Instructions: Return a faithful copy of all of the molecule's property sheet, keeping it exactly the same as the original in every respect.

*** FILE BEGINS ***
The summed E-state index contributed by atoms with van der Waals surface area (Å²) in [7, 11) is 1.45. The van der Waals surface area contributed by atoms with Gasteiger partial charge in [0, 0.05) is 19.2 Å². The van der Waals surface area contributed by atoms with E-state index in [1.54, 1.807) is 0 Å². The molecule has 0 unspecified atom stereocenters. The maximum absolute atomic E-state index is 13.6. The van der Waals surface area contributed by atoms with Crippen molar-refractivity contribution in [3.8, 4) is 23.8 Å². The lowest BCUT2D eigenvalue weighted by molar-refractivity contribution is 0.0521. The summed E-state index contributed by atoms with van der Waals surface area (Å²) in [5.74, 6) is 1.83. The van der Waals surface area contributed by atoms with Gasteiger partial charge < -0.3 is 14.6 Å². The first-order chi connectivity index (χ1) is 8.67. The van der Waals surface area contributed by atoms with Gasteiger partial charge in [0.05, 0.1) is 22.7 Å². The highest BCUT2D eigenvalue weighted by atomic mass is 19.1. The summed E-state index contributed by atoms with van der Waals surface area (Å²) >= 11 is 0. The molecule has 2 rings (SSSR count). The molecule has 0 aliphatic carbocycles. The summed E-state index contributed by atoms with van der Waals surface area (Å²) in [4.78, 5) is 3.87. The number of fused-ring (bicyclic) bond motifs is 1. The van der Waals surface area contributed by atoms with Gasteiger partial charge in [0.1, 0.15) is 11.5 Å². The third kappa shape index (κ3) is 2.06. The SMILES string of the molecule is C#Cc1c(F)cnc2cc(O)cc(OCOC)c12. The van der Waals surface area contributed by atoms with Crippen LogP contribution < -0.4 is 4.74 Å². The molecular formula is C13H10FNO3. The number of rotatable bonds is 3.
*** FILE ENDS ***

The summed E-state index contributed by atoms with van der Waals surface area (Å²) in [7, 11) is 1.45. The van der Waals surface area contributed by atoms with Gasteiger partial charge in [0, 0.05) is 19.2 Å². The van der Waals surface area contributed by atoms with E-state index in [1.54, 1.807) is 0 Å². The molecule has 0 unspecified atom stereocenters. The maximum absolute atomic E-state index is 13.6. The van der Waals surface area contributed by atoms with Crippen molar-refractivity contribution in [3.8, 4) is 23.8 Å². The lowest BCUT2D eigenvalue weighted by molar-refractivity contribution is 0.0521. The summed E-state index contributed by atoms with van der Waals surface area (Å²) in [5.74, 6) is 1.83. The van der Waals surface area contributed by atoms with Gasteiger partial charge < -0.3 is 14.6 Å². The first-order chi connectivity index (χ1) is 8.67. The van der Waals surface area contributed by atoms with Gasteiger partial charge in [0.05, 0.1) is 22.7 Å². The highest BCUT2D eigenvalue weighted by atomic mass is 19.1. The summed E-state index contributed by atoms with van der Waals surface area (Å²) >= 11 is 0. The molecule has 2 rings (SSSR count). The molecule has 0 aliphatic carbocycles. The summed E-state index contributed by atoms with van der Waals surface area (Å²) in [4.78, 5) is 3.87. The number of fused-ring (bicyclic) bond motifs is 1. The van der Waals surface area contributed by atoms with Gasteiger partial charge in [0.1, 0.15) is 11.5 Å². The third kappa shape index (κ3) is 2.06. The SMILES string of the molecule is C#Cc1c(F)cnc2cc(O)cc(OCOC)c12. The van der Waals surface area contributed by atoms with Crippen LogP contribution < -0.4 is 4.74 Å². The molecular formula is C13H10FNO3. The number of rotatable bonds is 3.